As soon as my computer kicked back to life, I sent in my feedback by IM: "Hot diggity damn, we got a live one!" I typed, until I remembered the boys over at AllPeers might not understand my southernism, and emended the message to: "Super work you guys!"

Note: For more information and to sign up for an email alert when AllPeers goes live, head over to more about AllPeers.

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Tuesday, February 07, 2006

Dinner with echo

Having a conversation with Caroline now is a bit like having a conversation in an echo chamber with an active imagination. I’d guess this is true of most two year olds, but C’s desire to mimic us and everything else around has engulfed even her desire to say no. Add characters from the books that she reads (and movies she watches), and you really never know what might come up in your next Caroline chat.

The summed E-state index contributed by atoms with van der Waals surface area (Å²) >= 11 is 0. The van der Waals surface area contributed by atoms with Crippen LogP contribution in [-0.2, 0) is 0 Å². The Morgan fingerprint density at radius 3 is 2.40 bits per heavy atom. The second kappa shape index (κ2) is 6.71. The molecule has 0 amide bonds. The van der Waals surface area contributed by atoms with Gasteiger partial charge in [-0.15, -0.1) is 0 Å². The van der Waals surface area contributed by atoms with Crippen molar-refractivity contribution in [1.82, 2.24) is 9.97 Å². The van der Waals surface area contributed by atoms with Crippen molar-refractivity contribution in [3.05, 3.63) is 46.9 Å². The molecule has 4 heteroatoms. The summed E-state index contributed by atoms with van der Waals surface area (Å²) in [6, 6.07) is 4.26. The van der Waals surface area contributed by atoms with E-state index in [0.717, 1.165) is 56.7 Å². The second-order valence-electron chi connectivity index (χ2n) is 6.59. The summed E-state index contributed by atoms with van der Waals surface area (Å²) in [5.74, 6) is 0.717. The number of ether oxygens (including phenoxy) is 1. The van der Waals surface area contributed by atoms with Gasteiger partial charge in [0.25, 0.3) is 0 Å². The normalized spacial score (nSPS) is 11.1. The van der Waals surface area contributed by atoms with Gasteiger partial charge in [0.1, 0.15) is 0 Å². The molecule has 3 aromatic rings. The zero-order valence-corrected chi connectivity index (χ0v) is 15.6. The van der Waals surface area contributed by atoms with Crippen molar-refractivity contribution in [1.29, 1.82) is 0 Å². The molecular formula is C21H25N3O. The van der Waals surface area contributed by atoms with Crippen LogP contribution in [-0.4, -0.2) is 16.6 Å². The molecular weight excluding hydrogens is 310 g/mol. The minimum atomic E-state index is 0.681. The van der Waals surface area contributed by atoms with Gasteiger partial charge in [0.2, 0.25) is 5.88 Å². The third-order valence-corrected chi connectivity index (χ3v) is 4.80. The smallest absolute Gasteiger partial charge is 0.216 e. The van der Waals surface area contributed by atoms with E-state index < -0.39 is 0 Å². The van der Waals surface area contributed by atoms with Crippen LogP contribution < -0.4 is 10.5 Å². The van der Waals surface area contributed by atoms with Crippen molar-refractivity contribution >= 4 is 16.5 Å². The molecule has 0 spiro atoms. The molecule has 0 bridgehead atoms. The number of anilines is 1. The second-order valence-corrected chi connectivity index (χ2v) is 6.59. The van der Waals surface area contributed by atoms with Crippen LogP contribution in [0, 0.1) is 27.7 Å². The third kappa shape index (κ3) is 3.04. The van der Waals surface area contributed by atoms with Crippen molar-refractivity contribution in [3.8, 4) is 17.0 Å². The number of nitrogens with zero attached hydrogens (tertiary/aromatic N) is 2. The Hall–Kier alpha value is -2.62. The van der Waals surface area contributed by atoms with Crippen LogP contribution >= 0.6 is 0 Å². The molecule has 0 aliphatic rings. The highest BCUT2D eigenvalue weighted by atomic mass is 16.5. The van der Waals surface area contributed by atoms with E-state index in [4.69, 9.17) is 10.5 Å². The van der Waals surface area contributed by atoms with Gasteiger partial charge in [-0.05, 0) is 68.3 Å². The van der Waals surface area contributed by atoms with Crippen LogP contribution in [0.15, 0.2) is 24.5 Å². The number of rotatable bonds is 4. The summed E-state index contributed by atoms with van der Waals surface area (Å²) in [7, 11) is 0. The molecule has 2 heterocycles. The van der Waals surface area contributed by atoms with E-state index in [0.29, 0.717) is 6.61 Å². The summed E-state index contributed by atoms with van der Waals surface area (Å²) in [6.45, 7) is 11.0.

Will was not home for dinner tonight, so our dinnertime conversation was even more surreal than usual.

Caroline, here’s your soup.
...Soup. Polevku
...Polevka. Hm... Beans. And big carrots. Little carrots too for Rabbit.
You’re going to give Rabbit the carrots?
...Give Rabbit the carrots?
Are you going to give Rabbit the carrots that you’re talking about?
...Give Rabbit the carrots?
Right, okay. How about another bite, yum.
...Snowman, I need a hammer for the snowman.*
Okaaay. How’s the soup, do you like the soup?